- What’s the interior transcript that is running in your mind today?
- Are you keeping track of that transcript?
- What’s that transcript gotten you to do today that may not help your brain function or move your forward? Skip the gym? Eat an extra cookie?
- When you hear that unhelpful little voice, do you have any tricks to ease its impact?
Book Published 2011
Image: David Shankbone
Book Published 1925
Image: George Charles Beresford
THE TELL TALE BRAIN BY V.S. RAMACHANDRAN
V.S. Ramachandran is one of the premier voices in the field of neuroscience today. You will want to learn to pronounce his name.
His novel clinical treatments as well as his sense of humor are not always well received by some but his contributions to the field of neuroscience, driven by his curiosity and his novel questions, contributed significantly the last few decades to the mapping and understanding of brain function.
Rama, as his friends call him, has spent his life shedding light on brain function. In this book, he main exploration is with people who have suffered significant brain damage yet suddenly find themselves with enhanced artistic abilities. Rama wants to know what has happened and if they can teach us something about ‘normal’ brain function.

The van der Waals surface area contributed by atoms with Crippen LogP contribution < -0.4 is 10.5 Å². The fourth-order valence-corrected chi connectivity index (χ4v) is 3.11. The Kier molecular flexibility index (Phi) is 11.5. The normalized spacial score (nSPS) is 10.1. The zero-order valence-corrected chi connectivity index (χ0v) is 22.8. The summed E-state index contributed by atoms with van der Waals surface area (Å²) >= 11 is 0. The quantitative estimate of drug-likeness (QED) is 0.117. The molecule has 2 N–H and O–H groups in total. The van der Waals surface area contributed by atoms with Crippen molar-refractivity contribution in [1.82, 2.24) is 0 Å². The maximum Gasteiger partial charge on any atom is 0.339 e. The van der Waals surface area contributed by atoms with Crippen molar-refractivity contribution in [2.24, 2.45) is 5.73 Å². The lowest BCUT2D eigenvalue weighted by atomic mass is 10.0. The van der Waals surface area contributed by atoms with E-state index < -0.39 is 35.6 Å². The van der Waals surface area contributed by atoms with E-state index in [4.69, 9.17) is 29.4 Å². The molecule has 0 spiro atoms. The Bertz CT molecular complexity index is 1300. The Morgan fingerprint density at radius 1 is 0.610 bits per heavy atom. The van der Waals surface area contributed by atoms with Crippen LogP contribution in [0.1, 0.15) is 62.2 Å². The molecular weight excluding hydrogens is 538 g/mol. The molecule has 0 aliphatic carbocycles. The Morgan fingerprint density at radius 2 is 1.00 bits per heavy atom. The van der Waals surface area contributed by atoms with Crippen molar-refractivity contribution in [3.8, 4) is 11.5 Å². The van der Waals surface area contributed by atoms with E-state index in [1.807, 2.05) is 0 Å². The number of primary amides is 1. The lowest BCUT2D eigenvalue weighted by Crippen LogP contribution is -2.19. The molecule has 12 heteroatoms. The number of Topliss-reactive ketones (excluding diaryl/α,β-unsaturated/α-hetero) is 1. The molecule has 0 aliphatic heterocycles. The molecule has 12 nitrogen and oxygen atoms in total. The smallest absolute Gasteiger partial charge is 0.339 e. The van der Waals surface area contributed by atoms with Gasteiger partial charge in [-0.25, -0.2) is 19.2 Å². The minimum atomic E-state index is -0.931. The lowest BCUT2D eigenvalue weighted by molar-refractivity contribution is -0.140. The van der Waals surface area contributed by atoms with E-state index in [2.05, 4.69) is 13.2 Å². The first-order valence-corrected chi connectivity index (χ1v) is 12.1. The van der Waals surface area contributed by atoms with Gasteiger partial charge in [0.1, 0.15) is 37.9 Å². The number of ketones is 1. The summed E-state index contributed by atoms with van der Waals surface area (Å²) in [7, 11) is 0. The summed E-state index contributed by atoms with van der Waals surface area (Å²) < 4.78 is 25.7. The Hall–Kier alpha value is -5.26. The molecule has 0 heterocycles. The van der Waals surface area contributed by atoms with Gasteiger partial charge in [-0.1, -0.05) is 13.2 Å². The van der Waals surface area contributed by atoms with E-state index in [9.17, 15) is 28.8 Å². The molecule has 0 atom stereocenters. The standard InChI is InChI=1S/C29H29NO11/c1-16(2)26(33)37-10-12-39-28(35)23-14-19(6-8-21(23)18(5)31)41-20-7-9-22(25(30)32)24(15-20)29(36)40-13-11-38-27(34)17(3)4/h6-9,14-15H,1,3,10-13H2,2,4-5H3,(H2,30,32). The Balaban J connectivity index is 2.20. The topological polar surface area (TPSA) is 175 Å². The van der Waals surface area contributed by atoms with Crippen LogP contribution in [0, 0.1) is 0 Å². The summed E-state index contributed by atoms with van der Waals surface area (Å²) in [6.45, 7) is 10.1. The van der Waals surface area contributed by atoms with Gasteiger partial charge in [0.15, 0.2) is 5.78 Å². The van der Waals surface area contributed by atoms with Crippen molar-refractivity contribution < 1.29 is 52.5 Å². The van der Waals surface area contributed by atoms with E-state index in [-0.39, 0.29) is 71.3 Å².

This book may not be for everyone, but I urge you to give it a a read — or better yet a listen — before you dismiss it as boring. Understanding the most important organ in your body will go far to help you move toward your next chapter.
Below are some additional resources to understanding the man and his work:
MRS. DALLOWAY BY VIRGINIA WOOLF
I read Mrs. Dalloway when I was in college. I thought it was ok — but kind of boring. Nothing really happens.
I just re-read it. How wrong I was. It’s a magnificent piece of prose — words carefully chosen — that exemplifies the constant chatter that happens in our brains. It’s a tour de force that skillfully, seamlessly weaves the voices of an omniscient narrator, interior monologue, soliloquy, and exterior dialogue during the course of one day. It is a graceful transcript of an ordinary day. It is a lyrical example of what David Eagleman calls “all the activity that’s going on under the hood.”
After I wrote the paragraphs above, I found this little gem of a story from 2013 in Scientific American. Enjoy!
Book Published 2011
Image: Brian Goldman
Book Published 1992
INCOGNITO BY DAVID EAGLEMAN
I love hearing (and reading) David Eagleman talk about the brain. This Guggenheim Fellow is a fantastic teacher with an ability to explain complex concepts simply through compelling narrative story.
Incognito explores how the 3 pound rice pudding like substance between our ears we call our brain really works and the tricks it plays upon us as we take in the world around us.